Vellum is a printing material which was used as early as 2000 BC. It frequently appears in old, rare books as well as maps, deeds, and other important documents. It is valued for its distinct feel and assumed nobility. Gutenberg printed bibles with it; the Declaration of Independence is written on it; and the UK still prints its Acts of Parliament on vellum for archival purposes. Read on for a brief history of vellum and some insight into vellum preservation best practices.
Vellum as a Product
Vellum is a type of parchment, or a surface made from animal skin intended for printing. Vellum is made specifically from calf-skin, though the term can sometimes be used to refer to higher quality parchment made from a variety of animal skins, such as sheep or goat. When it is well made, Vellum feels like velvet, and it is silent when you turn the page.
Unlike leather, vellum is not tanned; it is treated by other chemical and physical means to prevent decay. The production of vellum has changed over time. In the fourth century AD, printers began to use alkaline baths to prepare the skin. Later in the 19th Century, chemicals such as sulfur compounds were added to the baths to quicken production. These additives made the vellum weaker. So later, cheaper versions of vellum are more likely to break down than their traditionally made cousins.
The alkaline bath accomplishes the important function of de-hairing the animal skin. In some cases, the hair follicles were too embedded in the animal hide to remove, producing rough patches that the scribe had to write around.
After the vellum is bathed, it is stretched taut over a frame and scraped with a crescent shaped knife called a lunellum. This process makes the surface of the paper smoother, but also makes it vulnerable to tearing. Because vellum was, and still is, expensive to make, holes and rips would usually be sewed to prevent them from growing larger - anything to save the precious hide. Some of these repairs, done by either manufacturer or archivist, are beautiful, and produce stunning and unique webs of twine. Vellum is an imperfect, handmade good, and the tradition of preserving it is as old as the object itself.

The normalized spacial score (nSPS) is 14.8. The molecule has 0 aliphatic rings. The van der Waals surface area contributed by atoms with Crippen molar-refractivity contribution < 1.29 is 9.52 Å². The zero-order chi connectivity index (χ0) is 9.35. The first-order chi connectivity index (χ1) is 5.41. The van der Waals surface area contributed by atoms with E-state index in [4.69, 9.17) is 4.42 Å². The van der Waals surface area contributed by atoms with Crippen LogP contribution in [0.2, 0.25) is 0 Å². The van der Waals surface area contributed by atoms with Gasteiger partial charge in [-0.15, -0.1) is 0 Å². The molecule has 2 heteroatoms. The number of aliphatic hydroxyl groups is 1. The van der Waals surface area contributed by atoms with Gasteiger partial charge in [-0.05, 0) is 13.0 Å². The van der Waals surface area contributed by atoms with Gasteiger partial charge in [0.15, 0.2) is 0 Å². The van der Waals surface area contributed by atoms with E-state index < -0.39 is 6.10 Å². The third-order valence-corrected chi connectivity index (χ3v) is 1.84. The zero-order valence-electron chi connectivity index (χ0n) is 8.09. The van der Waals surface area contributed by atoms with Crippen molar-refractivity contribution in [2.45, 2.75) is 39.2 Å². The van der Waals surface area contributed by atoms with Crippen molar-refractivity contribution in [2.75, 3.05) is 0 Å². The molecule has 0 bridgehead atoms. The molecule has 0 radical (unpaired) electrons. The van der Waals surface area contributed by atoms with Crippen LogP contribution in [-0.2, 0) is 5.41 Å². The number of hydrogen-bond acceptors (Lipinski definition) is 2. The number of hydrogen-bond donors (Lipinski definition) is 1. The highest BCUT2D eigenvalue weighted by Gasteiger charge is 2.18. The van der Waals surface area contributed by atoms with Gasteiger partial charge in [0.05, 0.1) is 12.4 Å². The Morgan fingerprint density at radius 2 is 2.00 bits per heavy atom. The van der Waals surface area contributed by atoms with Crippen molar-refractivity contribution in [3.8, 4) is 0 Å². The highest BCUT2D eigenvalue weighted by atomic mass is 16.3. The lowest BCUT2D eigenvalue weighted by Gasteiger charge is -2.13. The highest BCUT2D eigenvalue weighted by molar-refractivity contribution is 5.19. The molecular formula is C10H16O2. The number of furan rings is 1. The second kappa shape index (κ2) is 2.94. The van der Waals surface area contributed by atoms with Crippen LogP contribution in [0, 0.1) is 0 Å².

Vellum is particularly hygroscopic, meaning it readily absorbs moisture from the air. This makes the preservation of vellum a special task. A relative humidity between 25% and 40% should be maintained so that the environment is not too moist or too dry. The most significant danger of high humidity is mold. Not only does a certain range of relative humidity matter, it is crucial to prevent fluctuations, as they may cause the vellum to expand and contract, warping the material itself and any board it may be bound to.
As with most printing materials, vellum reacts poorly with severe light exposure. Intense light has the ability to form hydrogen peroxide in the vellum, causing it to become brittle and break down, or gelatinized. Being skin, vellum contains a large amount of collagen, and it is crucial to prevent it from breaking down or hosting biological growth.
Vellum has a tighter range of acceptable humidity than most other printed goods and has many ways of becoming damaged or deteriorated, but it is worth the attention. Few materials have been a vessel of culture like vellum, and by preserving it, you are protecting a work of craftsmanship and history.